Welcoming the new year – and a new mechanism for EU-U.S. data transfers?

In October 2022, President Joe Biden’s administration published an executive order regarding a new EU-U.S. Data Privacy Framework, i.e. the replacement of the so-called Privacy Shield mechanism previously allowing transfers of personal data from the EU to the U.S. The executive order immediately sparked the European Commission’s process to assess the new U.S. regime and prepare a respective adequacy decision, which would bring considerable certainty and clarity to trans-Atlantic data flows. In essence, it was a beacon of hope for European organisations having struggled with U.S. data transfers, for example in connection with various established cloud services, ever since the prior Privacy Shield mechanism was invalidated by the Schrems II judgement in July 2020.

Wherever personal data exits the region of the European Economic Area (EEA), the General Data Protection Regulation (GDPR) requires an underlying transfer mechanism allowing such international transfer of personal data. International transfers of personal data include actually transferring data for storage outside the EEA but also cases where EEA-stored data is merely accessed from non-EEA countries. Such access is a common feature in many established cloud services with a corporate connection, for example, to the U.S. or India.

“The new executive order and consequent adequacy process have been warmly welcomed by relevant stakeholders.”

Transfers specifically to the U.S. previously relied on the Privacy Shield framework, in which transfers to U.S. companies locally certified in the Privacy Shield system were justified by virtue of an adequacy decision by the European Commission. However, Privacy Shield’s adequacy status was invalidated on 16 July 2020 pursuant to the so-called Schrems II decision of the Court of Justice of the European Union (CJEU). This left European companies having to resort to alternative transfer mechanisms, namely standard contractual clauses, to legitimise transfers to the U.S. This alternative involves further hurdles, such as obligations to carry out transfer impact assessments (TIA) and supplementary safeguards due to the very same Schrems II decision.

It therefore goes without saying that the new executive order and consequent adequacy process have been warmly welcomed by relevant stakeholders. For a long time, details on the preparation of the new framework were rather limited with the most concrete update being that, in March this year, the EU and U.S. announced that an “agreement in principle” for a new data transfer arrangement had been reached.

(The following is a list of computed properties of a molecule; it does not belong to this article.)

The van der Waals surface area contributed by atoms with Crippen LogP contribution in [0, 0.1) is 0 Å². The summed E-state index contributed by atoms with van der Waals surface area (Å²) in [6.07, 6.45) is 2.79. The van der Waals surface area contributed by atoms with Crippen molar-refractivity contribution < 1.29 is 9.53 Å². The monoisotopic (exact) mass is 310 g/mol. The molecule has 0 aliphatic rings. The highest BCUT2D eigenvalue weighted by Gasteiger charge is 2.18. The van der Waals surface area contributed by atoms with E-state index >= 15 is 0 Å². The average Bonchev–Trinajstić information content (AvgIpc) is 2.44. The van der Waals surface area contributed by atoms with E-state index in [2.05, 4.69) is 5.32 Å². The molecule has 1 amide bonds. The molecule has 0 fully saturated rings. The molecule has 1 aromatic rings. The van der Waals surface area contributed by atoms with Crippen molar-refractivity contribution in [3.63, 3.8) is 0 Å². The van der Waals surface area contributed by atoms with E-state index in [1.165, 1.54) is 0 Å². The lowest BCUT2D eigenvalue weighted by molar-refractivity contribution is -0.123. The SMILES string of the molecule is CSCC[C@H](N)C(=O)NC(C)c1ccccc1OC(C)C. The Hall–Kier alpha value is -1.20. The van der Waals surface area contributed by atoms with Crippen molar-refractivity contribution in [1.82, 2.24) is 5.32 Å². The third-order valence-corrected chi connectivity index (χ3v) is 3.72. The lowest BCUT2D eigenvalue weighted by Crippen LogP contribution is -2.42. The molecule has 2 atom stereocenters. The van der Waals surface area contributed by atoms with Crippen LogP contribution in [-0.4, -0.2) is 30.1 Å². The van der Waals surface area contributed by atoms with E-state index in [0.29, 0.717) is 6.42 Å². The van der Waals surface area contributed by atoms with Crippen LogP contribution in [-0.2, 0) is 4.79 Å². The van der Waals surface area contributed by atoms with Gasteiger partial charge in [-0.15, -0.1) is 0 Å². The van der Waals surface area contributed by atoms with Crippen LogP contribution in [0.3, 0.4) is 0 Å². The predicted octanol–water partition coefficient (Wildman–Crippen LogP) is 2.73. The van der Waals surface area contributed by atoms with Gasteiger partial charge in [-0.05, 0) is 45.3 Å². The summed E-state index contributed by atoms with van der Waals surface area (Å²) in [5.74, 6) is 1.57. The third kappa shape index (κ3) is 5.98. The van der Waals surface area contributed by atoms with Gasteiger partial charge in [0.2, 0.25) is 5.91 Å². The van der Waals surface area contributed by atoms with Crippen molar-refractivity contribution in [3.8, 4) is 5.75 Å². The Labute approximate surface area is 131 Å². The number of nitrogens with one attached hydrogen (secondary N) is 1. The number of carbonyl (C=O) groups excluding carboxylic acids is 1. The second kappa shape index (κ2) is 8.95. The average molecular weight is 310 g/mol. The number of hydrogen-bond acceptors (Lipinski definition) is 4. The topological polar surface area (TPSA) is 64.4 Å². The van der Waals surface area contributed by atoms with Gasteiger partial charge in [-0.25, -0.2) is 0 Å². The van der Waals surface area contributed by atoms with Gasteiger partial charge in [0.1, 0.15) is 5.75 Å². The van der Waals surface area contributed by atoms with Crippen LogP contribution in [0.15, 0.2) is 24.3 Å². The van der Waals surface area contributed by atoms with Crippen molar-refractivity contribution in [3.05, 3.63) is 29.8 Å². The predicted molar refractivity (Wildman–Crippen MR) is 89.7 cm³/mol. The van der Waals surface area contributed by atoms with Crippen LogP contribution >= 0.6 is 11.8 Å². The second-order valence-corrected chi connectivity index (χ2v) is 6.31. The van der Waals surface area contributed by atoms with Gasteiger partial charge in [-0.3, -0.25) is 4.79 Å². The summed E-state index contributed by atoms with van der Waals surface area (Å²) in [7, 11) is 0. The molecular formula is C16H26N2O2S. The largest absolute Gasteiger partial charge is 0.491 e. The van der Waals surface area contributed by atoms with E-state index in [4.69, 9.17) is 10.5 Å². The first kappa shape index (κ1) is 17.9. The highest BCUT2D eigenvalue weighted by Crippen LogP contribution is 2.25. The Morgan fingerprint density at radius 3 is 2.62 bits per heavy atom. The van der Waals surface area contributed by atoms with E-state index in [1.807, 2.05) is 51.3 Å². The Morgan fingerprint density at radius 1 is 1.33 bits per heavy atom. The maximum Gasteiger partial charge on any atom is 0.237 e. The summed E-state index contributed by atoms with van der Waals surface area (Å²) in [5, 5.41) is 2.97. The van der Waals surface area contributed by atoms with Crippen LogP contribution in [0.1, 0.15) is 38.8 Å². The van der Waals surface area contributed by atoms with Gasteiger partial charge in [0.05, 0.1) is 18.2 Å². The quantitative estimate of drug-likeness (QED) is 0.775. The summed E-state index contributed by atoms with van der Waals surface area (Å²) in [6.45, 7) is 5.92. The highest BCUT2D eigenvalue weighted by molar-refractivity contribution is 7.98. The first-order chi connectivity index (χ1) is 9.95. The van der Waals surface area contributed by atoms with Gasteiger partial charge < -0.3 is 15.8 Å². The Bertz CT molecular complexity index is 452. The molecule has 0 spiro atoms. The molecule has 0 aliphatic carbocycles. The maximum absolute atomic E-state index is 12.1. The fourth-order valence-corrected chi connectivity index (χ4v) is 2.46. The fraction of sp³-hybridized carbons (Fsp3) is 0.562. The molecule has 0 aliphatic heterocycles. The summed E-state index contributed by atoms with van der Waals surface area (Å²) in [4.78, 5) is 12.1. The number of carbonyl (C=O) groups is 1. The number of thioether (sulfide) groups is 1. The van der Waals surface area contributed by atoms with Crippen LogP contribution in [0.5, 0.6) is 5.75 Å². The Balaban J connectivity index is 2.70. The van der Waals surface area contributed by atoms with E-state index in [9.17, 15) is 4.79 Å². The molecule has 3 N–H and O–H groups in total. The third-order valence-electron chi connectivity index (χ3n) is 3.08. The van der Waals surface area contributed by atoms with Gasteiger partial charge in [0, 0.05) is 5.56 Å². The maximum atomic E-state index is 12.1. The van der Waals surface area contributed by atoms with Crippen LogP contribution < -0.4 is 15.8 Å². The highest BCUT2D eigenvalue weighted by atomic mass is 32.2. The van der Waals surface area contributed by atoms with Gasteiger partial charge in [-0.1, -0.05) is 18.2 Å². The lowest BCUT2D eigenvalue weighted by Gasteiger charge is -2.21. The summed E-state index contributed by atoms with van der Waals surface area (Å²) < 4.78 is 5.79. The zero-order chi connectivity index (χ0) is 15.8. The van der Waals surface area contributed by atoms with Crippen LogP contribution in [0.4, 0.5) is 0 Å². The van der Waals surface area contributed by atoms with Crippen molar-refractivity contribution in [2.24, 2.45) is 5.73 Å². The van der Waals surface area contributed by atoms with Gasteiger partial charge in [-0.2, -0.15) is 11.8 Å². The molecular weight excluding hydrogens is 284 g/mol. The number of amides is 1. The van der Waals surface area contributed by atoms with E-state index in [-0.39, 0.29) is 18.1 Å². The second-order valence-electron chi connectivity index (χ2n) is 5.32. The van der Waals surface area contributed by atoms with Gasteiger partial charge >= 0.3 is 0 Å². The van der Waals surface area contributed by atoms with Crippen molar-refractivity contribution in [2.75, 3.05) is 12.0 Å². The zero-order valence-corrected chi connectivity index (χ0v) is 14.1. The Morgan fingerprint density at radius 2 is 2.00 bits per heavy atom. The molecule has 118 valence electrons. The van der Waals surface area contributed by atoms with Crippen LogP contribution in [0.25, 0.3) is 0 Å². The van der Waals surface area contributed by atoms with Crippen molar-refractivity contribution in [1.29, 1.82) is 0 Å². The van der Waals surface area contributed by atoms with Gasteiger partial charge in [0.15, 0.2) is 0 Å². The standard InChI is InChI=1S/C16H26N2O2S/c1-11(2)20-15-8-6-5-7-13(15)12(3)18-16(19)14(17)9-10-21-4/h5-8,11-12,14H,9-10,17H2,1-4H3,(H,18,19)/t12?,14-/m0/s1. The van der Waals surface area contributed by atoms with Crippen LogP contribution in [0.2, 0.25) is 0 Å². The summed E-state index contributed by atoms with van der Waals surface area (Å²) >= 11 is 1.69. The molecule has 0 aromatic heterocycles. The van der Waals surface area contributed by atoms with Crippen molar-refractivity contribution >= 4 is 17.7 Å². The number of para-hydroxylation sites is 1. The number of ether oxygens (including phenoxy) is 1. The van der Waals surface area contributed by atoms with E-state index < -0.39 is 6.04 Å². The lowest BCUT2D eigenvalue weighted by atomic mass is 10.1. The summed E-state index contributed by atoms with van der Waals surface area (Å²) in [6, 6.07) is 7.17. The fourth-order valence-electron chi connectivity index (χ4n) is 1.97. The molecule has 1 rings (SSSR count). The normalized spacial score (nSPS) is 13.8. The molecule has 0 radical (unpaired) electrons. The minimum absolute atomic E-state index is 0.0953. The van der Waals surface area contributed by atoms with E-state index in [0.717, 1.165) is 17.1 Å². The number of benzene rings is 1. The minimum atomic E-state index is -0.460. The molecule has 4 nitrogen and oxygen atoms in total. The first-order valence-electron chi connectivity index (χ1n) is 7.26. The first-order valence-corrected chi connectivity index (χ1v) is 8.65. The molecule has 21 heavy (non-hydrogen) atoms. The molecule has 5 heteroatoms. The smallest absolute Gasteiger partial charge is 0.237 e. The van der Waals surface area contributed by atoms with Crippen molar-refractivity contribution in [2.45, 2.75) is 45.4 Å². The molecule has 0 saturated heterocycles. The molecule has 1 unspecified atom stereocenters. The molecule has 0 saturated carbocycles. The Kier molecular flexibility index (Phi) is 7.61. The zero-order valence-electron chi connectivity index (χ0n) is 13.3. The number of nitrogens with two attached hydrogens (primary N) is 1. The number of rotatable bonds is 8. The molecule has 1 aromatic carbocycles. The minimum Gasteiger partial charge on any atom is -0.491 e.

The situation as it stands

The new framework, introduced by the October executive order, aims to address the various shortcomings of Privacy Shield identified by the CJEU in Schrems II. In particular, it sets out new binding requirements of proportionality and necessity for the actions of U.S. surveillance authorities contemplating access to EU data as well as a multi-layer redress mechanism for individuals affected by such access. Moreover, the U.S. Department of Commerce has prepared a set of renewed commercial data protection principles, also known as the EU-U.S. Data Privacy Framework Principles, to which U.S. organisations will certify similarly to the setup under Privacy Shield.

“The new adequacy solution is likely to merely buy time for a couple of years until ‘Schrems III’ is around the corner.”

On the EU side, the European Commission is currently preparing an adequacy decision on the basis of the renewed U.S. regime. In fact, the Commission only recently, on 13 December, adopted its draft of the adequacy decision signalling that the process is indeed proceeding swiftly. The draft decision is currently being reviewed by the European Data Protection Board, after which the EU member states and the European Parliament will weigh in on the matter before the Commission is able to adopt a final adequacy decision, which is expected to happen in spring 2023.